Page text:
Nur-D, aka Matt Allen from Minnesota, describes himself as “your seventh favourite hip-hop person”. Both humble and ambitious, his passionate rhymes on such subjects as comics and fantasy fandom, gaming, self-love, friendship and generally feelin’ oneself are fresh, sharp and “cleaner than a rubber ducky”. Embracing his body and his emotions beyond the outdated image of crib-car-and-pussy U.S. male rappers, he seems to draw his energy from being uncompromisingly honest about himself. He may not drink but “still gets turnt up”, with tracks as energetic as they are wholesome and straight from the heart. Nur-D’s 2018 album ‘Mixtape 2: Electric Boogaloo’ and début album ‘Songs About Stuff’, both released by Vinyl City Records, are available on Spotify, iTunes, Googleplay music and more.
The Demented Goddess: You describe yourself as having an “8-bit heart” and being “a real shy guy” What does it mean for a shy, nerdy person to be able to share their truth with others?
I think it means getting over the fear of being vulnerable. Pushing yourself past the safety of being unseen. It’s tough because in order to share you have to be heard and that comes with a chance that you might be rejected. But learning to love yourself and know where your value truly comes from helps.
DG: Your rap has an attitude entirely in opposition to insincere, toxic machismo and insincerity. It’s refreshing and raises consciousness; that hip-hop can be a vehicle for self-expression to those who are outside of particular norms. In “Take My Picture” and “2XL” you celebrate your own unique beauty and invite others to do the same, while also referring to gloomier days. What kind of obstacles and structures can stand in the way of an artist having self-belief? How can they be overcome?
N: Well we live in a day an age where everyone’s best versions are on display. So many people barely ever post a picture without a filter. So often when people see their own “imperfections” they can think they’re the only ones who have them. When you feel undesirable it’s hard to step outside and let everyone know what you feel inside.
“Overcoming” this is like a war. Somedays you gain ground and other times you lose it. I don’t like the idea of saying that there is a definitive “end” because every day brings with it its own set of factors that makes it easier or harder. But I know that having a list of things you know you like about yourself and saying them out loud is helpful to start reminding your own spirit what makes you special.
DG: Your rap “Music Business 101” is about the industry’s dehumanizing processing of a real human being into a product. How do you personally resist this process? Have any particular artists set an example for you to find your own path?
N: The harsh truth is that song wasn’t so much of a buck the system anthem, though it’s cool if it led people that way. It was more of a lament over something we really can’t escape from. From the bottom, a lot of that stuff is hard to change.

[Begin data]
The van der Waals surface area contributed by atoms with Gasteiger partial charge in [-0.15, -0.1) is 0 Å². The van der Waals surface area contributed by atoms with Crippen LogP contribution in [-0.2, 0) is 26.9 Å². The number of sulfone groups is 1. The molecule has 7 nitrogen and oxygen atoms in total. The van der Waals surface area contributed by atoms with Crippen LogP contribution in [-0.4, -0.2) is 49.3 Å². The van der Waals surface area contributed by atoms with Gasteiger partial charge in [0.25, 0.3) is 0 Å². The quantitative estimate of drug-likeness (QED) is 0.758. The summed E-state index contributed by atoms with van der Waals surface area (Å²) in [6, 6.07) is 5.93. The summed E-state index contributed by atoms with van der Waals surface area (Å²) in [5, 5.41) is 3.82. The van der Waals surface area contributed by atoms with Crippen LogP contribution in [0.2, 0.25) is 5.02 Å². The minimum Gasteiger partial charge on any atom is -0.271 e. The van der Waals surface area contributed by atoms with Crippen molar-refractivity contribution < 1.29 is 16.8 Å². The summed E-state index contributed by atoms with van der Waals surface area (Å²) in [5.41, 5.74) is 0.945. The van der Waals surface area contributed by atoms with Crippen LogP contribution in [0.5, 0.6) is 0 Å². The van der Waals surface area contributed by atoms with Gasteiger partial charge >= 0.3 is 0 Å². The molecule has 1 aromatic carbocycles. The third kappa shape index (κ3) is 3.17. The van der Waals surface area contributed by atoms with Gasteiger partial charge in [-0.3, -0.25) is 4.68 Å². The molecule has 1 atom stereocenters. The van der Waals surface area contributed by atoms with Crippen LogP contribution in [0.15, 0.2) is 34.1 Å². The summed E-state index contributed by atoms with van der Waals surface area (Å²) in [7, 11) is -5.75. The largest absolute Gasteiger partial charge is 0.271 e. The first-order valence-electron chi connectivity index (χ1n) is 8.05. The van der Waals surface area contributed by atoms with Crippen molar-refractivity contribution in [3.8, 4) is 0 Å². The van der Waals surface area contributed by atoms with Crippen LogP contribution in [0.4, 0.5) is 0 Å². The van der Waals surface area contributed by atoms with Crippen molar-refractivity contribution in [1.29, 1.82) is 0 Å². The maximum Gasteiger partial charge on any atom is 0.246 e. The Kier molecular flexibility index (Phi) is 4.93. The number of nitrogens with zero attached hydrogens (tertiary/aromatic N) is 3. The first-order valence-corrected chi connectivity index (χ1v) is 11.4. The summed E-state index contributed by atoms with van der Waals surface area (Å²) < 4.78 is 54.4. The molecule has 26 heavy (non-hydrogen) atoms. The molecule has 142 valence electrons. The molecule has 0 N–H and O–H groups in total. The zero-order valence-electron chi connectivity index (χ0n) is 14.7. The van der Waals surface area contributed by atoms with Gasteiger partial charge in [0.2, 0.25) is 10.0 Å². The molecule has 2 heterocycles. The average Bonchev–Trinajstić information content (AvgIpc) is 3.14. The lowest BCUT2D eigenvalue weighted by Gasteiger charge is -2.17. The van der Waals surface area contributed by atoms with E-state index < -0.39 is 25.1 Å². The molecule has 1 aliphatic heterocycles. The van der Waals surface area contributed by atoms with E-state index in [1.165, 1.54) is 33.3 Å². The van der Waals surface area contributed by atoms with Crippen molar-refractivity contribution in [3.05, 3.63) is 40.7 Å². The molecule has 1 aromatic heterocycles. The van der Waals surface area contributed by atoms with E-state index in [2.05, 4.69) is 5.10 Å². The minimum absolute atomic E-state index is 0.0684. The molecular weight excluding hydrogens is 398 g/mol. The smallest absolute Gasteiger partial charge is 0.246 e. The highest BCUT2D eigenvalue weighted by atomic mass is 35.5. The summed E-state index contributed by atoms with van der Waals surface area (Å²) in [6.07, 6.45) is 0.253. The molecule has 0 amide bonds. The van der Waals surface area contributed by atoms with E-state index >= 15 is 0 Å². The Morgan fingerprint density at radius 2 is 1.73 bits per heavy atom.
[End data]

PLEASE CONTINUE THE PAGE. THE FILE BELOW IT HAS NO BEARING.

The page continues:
Being an artist is one thing. Being a professional musician is another. You have to decide which one you truly want to be cuz it will change your vision of success.
An artist can totally flip a bird to music business convention and never play ball ever but some opportunities will never be open to them and they have to be truly okay with that.
If you are trying to be a professional musician you might have to hit pause on some of what you want to do in order to give someone up the ladder what they have asked from you.
If you’re lucky those paths will eventually cross and you will end up like Childish Gambino, Lady GaGa, Tyler the Creator, or the late, great Prince. But that requires knowing truly where your boundaries are and what you will and won’t do for your dream.
DG: I’m so glad you mentioned Prince because at The Demented Goddess we are huge fans. Editor Soma Ghosh’s writing on The Artist has such an expansive energy, and for myself personally, listening to Prince was crucial to being able to dance outrageously in public as a previously shy person. In fact, Prince made it so that I could not contain myself.
Your video for “Not Cool” features your adventures as a dynamic cartoon character. It reminded me of how the Ramones’ comic strip aesthetics on merch and album sleeves helped to solidify the band’s identity, and to align them with a like-minded audience, and also of how Jeffery Lewis combines the two mediums to communicate political art. As a comix fan and creator myself, I’m fascinated to know what your favourite comic book characters are and why? How you feel the two supposedly separate worlds of fandom and music can enhance each other?
Wow, I love your question!
I could talk to you about comics for days at a time and never get bored. However, if we are looking at my favorites, I would say my first favorite comic book character was always The Flash. I am a 90’s kid so The Flash I grew up with was Wally West. He was a third-generation hero, started as a sidekick and had the mantle thrust to him when Barry Allen died in the Crisis.